Started learning the Hebrew alphabet for kicks -- I suspect it is really work avoidance (aka Resistance!) . It is very challenging, though -- I have a pretty good eye for little visual details (calligraphy), an ability to make truly shocking noises with my throat when the need arises (high school drama), and a degree which included phonology, dialectology and comparative linguistics, and I /still/ have a dickens of a time telling my 'Aleph from my elbow! It's great though -- like a really challenging puzzle. What's especially difficult -- besides the fact that the letters are so different from anything European and the fact that many of them look almost identical -- is that the relationship between the letters and sounds seems so counterintuitive. This is of course only because we are essentially brainwashed from an early age to believe that there is a necessary connection between letters and their sounds -- in OUR language, of course. Naturally all other languages are just /dumb/ (goes the thinking). All the stranger an attitude inspeakers of English, a language which has a seemingly endless lack of respect for anything resembling consistency.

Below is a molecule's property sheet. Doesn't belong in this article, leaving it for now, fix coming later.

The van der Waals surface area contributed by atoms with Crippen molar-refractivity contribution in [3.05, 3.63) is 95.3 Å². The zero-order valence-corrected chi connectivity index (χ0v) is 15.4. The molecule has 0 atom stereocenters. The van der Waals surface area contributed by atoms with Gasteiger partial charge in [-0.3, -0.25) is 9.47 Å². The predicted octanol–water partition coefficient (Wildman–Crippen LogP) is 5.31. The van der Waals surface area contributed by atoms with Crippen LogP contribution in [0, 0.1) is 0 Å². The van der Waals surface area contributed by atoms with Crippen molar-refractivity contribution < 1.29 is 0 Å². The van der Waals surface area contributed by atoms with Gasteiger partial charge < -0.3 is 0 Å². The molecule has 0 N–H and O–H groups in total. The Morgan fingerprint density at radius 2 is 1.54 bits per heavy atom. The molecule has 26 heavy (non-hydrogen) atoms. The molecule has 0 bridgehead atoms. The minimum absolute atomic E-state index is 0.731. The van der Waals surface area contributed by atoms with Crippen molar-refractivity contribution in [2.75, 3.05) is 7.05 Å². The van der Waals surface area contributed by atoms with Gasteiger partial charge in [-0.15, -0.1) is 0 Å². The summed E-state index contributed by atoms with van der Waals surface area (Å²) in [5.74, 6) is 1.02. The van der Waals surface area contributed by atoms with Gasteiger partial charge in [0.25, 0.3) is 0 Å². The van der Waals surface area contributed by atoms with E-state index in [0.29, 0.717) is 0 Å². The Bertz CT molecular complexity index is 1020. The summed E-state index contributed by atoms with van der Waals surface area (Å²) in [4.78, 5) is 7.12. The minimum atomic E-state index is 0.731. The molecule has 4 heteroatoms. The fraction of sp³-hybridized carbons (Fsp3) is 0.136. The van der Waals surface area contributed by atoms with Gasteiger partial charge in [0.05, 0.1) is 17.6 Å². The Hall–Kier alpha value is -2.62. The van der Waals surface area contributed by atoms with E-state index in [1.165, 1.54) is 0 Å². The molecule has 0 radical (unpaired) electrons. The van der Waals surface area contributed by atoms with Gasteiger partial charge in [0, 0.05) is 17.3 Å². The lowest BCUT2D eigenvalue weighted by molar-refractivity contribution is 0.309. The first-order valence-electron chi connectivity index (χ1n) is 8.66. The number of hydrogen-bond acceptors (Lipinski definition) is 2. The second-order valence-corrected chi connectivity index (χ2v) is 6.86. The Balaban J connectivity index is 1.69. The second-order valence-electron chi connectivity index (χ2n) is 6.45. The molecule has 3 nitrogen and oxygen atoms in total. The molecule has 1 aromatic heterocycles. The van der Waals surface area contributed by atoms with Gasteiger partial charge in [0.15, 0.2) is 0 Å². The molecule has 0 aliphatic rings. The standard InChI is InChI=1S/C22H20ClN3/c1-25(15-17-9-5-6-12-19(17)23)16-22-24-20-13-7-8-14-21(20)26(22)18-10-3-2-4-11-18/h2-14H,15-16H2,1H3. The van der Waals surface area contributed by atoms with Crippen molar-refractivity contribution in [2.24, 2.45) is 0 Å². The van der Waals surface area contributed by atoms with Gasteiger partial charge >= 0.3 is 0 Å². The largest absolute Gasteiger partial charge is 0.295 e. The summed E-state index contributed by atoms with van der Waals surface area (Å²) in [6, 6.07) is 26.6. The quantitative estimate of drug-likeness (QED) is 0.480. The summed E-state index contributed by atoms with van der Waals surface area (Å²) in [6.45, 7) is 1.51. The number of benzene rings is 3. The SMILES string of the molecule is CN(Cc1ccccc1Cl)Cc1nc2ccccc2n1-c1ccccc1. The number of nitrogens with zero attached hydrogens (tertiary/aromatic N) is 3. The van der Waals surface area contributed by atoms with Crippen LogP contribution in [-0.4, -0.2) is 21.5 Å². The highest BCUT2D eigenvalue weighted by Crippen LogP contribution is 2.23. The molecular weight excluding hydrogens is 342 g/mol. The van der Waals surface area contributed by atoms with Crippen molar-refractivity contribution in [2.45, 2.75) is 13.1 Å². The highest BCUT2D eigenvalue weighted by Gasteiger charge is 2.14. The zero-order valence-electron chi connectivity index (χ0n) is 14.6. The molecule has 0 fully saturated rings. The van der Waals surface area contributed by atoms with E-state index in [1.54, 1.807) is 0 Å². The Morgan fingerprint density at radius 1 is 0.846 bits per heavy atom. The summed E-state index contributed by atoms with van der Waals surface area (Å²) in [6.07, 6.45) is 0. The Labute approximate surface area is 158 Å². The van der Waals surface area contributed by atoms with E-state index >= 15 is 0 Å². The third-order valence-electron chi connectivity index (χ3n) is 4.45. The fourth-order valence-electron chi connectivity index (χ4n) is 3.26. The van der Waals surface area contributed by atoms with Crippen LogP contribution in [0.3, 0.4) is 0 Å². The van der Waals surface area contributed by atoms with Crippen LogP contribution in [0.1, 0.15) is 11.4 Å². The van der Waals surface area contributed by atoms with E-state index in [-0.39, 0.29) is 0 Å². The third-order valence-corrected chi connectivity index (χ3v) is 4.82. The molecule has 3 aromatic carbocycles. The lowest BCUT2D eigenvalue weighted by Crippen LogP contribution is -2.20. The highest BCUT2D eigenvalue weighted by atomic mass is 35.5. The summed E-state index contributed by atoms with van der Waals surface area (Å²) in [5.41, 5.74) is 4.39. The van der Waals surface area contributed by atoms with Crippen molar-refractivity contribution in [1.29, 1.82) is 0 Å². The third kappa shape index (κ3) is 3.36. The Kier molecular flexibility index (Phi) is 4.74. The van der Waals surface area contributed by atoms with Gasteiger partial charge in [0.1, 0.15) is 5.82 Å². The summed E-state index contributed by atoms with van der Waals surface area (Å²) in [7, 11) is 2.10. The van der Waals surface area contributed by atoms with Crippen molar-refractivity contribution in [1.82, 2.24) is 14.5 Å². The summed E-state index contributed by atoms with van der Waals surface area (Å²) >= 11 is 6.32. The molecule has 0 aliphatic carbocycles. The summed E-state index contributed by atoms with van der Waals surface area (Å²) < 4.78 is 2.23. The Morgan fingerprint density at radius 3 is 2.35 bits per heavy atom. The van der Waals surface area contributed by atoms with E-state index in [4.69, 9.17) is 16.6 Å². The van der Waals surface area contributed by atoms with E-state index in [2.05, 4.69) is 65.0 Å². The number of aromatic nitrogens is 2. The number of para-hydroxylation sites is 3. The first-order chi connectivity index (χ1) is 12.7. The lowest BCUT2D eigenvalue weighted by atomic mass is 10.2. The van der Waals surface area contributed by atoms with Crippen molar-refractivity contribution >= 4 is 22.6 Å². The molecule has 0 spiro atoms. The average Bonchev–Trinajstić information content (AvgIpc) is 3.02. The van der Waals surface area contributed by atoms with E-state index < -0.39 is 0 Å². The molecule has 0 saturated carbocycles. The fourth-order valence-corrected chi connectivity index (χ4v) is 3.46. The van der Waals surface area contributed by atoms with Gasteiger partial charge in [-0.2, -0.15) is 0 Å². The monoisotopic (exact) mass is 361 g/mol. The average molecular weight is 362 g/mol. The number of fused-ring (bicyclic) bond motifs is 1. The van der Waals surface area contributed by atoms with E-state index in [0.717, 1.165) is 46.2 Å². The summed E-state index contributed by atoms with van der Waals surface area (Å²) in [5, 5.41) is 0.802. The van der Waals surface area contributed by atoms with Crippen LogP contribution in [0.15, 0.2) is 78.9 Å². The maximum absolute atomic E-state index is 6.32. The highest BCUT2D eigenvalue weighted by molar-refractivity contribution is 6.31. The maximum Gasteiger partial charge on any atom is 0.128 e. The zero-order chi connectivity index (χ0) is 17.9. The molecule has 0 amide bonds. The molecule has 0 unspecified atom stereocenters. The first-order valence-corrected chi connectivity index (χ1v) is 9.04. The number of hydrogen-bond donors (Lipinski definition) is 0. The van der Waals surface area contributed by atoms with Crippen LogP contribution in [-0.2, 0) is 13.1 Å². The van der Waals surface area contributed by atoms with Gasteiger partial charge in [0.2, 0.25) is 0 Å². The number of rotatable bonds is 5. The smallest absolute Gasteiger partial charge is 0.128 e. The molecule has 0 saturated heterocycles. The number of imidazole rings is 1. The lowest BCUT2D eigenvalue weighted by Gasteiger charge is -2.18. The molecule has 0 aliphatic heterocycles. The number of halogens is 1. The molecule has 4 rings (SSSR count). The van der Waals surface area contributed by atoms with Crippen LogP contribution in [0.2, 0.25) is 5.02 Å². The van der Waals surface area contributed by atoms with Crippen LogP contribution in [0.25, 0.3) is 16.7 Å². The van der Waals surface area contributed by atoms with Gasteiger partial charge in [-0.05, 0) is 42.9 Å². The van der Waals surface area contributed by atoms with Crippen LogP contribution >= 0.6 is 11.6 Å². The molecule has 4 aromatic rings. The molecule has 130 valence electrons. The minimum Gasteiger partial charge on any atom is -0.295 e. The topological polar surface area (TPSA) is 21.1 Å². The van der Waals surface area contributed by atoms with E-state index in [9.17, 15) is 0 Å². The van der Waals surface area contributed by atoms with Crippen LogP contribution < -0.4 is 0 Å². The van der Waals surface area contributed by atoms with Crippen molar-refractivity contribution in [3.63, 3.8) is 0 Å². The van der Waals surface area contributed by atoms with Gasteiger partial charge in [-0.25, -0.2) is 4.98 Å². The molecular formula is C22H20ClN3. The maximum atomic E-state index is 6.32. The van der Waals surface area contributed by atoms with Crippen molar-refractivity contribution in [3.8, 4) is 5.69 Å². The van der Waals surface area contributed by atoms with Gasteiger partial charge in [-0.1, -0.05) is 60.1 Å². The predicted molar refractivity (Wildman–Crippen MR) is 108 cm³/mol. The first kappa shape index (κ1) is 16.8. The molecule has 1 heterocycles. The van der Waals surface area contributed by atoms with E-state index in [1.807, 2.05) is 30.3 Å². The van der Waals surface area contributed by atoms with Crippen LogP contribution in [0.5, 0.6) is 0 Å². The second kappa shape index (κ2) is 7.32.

In reality letters (of any alphabet) and their sounds have a completely arbitrary relationship, and it is fun to tackle a system so foreign that one is confronted with this fact again and again.
I mean, how can it be that upon this little tail-y thing depends the difference between a 'b' and a 'k'? How can this dumb little dot make an 'f' sound like a 'p'? How can a molecule-sized difference in length turn a perfectly good 'w' into an 'n', but /only at the end of a word/!? Arrrrrrgh!
And I haven't even attempted the vowel system yet. In my naivete I thought there wasn't one. Sigh.